Should I Intercalate?

Are you considering intercalating during you medical degree? Have a look below to help you weigh up whether or not this is worth it.


Why am I writing this blog?


The choice of whether to intercalate is a decision many medical students face during their medicine course. Despite some medical schools including an intercalation as part of their course, for most medical students, intercalation remains a difficult decision to consider.

Here are some important points to consider when deciding to intercalate, whether this be in 2nd, 3rd, 4th or 5th year:




1. Intercalation offers an opportunity to spend a year researching a topic you are interested in. Whether this be surgery and anatomy or gastroenterology, the array of iBSc options available, can give you the chance to develop your interest in a specific area.

2. A year to chill! Jokes aside, usually intercalated degrees have fewer contact hours than medicine and a large proportion of the year is taken up by self-directed learning. For this reason, an intercalation gives you more time to pursue other extra-curricular activities.

3. Research is a part of learning and being a doctor, whether that be through audits or conducting systematic reviews. Intercalation gives you the chance to develop transferable skills in research, as well as network with other academics.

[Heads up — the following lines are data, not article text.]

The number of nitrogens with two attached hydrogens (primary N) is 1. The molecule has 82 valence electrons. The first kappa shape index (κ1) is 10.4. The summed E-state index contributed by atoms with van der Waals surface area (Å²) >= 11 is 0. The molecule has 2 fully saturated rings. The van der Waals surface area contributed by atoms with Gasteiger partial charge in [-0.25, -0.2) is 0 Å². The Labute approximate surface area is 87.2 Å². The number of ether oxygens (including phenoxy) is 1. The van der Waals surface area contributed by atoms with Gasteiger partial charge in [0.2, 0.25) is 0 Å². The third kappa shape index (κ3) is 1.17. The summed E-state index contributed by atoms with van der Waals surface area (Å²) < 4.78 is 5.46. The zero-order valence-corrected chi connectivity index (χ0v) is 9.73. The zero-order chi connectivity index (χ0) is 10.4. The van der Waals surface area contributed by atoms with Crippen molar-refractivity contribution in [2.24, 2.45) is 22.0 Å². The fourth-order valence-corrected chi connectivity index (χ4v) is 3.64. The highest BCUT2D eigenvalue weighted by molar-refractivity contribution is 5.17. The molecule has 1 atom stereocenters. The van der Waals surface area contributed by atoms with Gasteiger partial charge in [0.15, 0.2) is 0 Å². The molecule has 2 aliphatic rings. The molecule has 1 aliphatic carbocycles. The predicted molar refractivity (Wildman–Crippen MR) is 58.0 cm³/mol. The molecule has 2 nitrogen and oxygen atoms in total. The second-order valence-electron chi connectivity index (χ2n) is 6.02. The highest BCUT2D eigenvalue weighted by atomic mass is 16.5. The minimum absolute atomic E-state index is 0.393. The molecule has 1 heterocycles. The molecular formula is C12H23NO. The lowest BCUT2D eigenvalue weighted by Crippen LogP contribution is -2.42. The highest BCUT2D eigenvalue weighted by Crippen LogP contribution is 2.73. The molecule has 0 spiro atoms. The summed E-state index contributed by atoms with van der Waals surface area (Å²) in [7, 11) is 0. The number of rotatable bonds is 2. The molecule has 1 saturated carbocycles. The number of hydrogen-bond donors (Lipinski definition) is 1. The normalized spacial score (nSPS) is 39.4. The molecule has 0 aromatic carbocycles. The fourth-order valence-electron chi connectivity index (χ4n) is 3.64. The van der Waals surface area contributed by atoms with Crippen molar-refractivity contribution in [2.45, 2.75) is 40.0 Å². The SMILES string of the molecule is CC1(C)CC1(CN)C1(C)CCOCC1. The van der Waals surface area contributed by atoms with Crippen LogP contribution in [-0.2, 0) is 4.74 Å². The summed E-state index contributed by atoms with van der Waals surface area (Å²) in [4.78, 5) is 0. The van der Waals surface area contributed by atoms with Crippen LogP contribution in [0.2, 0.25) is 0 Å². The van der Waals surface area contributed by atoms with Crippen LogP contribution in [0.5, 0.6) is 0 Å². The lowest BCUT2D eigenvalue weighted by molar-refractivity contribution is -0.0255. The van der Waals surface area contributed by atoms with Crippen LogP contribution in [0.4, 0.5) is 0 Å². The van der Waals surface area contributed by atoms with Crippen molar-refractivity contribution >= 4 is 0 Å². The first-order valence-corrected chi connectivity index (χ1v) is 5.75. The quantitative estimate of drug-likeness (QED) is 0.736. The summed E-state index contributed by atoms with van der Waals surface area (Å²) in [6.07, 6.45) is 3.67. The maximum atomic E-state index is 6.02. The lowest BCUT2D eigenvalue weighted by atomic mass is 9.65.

4. Intercalated degrees aren’t restricted to your university (unless of course the intercalated degree is part of your course). And so, many students choose to intercalate in a different city, giving them a chance to meet new people and experience a new scenery.

5. AFP – if you are applying for an AFP an extra degree can count for up to 4 points, depending on whether you get a first or not. This is an invaluable number of points which is vital to help you secure an interview. If you do not do one, this means you will need to make up the points by getting more publications and presentations.




1. Spending an additional year at university brings its own costs with regard to accommodation and other living costs. And so, this is an important factor to consider.

2. Medicine is already a 5 year course, longer for some with previous degrees. It is important to weigh up the advantages and disadvantages of an extra year of education, especially when after intercalating you end up in the year below.


Changes to FPAS?


Following a statement released at the end of 2020, for students entering the foundation programme in 2023 and onwards, additional educational achievements won’t contribute towards foundation application scores. Before this change, an incentive to pursue an intercalated degree was the additional points; however, this has now been scrapped. Therefore, it is more important than ever to choose an intercalated degree you are interested in and not be deterred by the scrapping of points.

       Weighing up the pros and cons of choosing to intercalate can be tricky. Ultimately, the decision is a very personal one. Talk to fellow students, previous intercalators or even doctors on the ward to help you reach a conclusion.


Radhika Acharya

University of Birmingham

About The Author

Radhika is a medical student at Birmingham medical school, who likes writing and learning new skills.

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